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Question to FAA Controllers: Airspace Bravo and above

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Question to FAA Controllers: Airspace Bravo and above

Old 24th Jul 2016, 16:19
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Join Date: Apr 2012
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Question to FAA Controllers: Airspace Bravo and above

I have a question to all controllers: What is above Class Bravo (10000ft) to Class Alpha (18000ft) airspaces? For example: LAX or LAS Class Bravo go to 10000ft (as all B's) for understandable reasons. But what is above? Class E would mean I can fly uncontrolled anywhere over LAX at 10500ft although there would be Airliners nonstop climbing out of Bravo to Alpha, especially in the east and north. That would be very dangerous... Same in LAS. Thanks for clarification!
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Old 26th Jul 2016, 03:34
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Airspace above Class B and Below Class A is Class E........Class B is between 7000 ft and 12000 ft and below depending on the Airport. Of course they all have a 30 mile Mode C veil. So yes you can fly 500 ft above Class B and not talk to us. Is it smart? well if you know the stars and sids it can be okay. If you dont there could be issues. Always wise to monitor the appropriate atc freq. If your paying attention you will recognize when our the traffic being quoted.
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Old 27th Jul 2016, 18:23
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Thanks Slatch!
Just find it unbelievable that airliners fly 'unprotected' through Class E between FL100 and FL180 where they could hit a small aircraft flying VFR... Wondering that there are never any accidents or airporxes...
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Old 27th Jul 2016, 21:31
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At least LAX CAT is protected up to 10,000. What about carriers flying out of neighbouring Long Beach, John Wayne and Burbank which I believe are all Class C which tops out a lot lower than LAX's . That's a long climb thru Echo to Alpha unprotected (other than the transponder requirement) . I don't believe you have a similar set up in the UK as CAT traffic leaving the protection of a terminal area to climb for alpha will do so in an airway which means any other traffic will be under positive control. I could be wrong and encourage correction if I am
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Old 29th Jul 2016, 00:16
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If you were cruising along at 14,500', directly over the large airport would likely be the safest place to be. Where you'd meet all the climbing/descending traffic would be 30-40 miles from the airport. When I've flown out of LAX, we've always departed west over the Pacific, and been climbing out of 10k crossing shoreline back eastbound.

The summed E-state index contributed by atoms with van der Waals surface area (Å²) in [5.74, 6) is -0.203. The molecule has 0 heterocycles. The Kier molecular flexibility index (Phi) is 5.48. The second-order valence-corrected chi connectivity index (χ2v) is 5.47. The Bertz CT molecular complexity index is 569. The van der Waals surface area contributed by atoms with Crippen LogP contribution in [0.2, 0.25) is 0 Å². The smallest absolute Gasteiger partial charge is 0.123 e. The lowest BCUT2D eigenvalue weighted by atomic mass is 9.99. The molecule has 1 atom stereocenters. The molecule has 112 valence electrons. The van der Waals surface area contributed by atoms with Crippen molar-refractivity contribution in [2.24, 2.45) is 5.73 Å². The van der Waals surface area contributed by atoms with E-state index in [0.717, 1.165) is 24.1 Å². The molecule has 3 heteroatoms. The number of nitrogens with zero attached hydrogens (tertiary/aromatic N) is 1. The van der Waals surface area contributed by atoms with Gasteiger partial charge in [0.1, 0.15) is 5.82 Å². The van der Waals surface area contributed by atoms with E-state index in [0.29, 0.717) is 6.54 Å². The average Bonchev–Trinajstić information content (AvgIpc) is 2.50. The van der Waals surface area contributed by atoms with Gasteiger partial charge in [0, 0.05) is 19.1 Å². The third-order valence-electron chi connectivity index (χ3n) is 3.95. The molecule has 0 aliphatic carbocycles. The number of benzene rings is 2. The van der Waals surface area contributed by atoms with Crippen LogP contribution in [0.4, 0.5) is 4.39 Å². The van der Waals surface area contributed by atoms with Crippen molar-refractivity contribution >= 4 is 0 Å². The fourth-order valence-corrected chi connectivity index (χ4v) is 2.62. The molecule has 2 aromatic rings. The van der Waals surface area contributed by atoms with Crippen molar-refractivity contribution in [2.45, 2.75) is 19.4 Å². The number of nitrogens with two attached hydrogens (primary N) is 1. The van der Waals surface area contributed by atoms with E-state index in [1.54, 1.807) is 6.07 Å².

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Old 29th Jul 2016, 01:40
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KLGB is Class D when the ATCT is open. LAX Class B floor is overlying KLGB at 5000. There is a gap between the top of the Class D and the Class B but turbine a/c do not need to reach FL180 to exit Class E airspace initially. Directly over LAX at 14500 would seem to a safe spot but the LOOP8 DP at LAX makes this a highly risky spot to loiter without ATC advisories since departures are climbing between 10000 and FL180 over the airport. Numerous heavy aircraft= high wake encounter risk. My opinion only your mileage may vary.

http://155.178.201.160/d-tpp/1608/00237LOOP.PDF
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Old 29th Jul 2016, 02:06
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Yes, there's nothing to stop a VFR pilot from cruising over the top of Bravo at 10,500 or around the edge of it at 12,500. Smart VFR pilots will request flight following, and most controllers will grant it, since they'd rather exchange traffic both ways than call traffic on a VFR target whose intentions are unknown.
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Old 31st Jul 2016, 12:20
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Thanks for all the replys! It's not that I am planning to do so but just find it unbelievable that the airliners e.g. out of LAX to the north or east fly absolutely unprotected from 10000ft to FL180. A wonder that nothing ever happened... Don't want to think what happens when a 757 hits a C172 mid air.
But seems to be no problem, otherwise there would be at least a Charly corridor for the big ones to climb/decent.
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Old 2nd Aug 2016, 02:11
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They are in no way "unprotected". They are still receiving radar traffic advisories, still have TCAS on board, FAA still requires Mode-C, (soon to be ADS-B) above 10,000'. Not any different than all the airliners exiting/entering Class C airspace at smaller airports all over the US.
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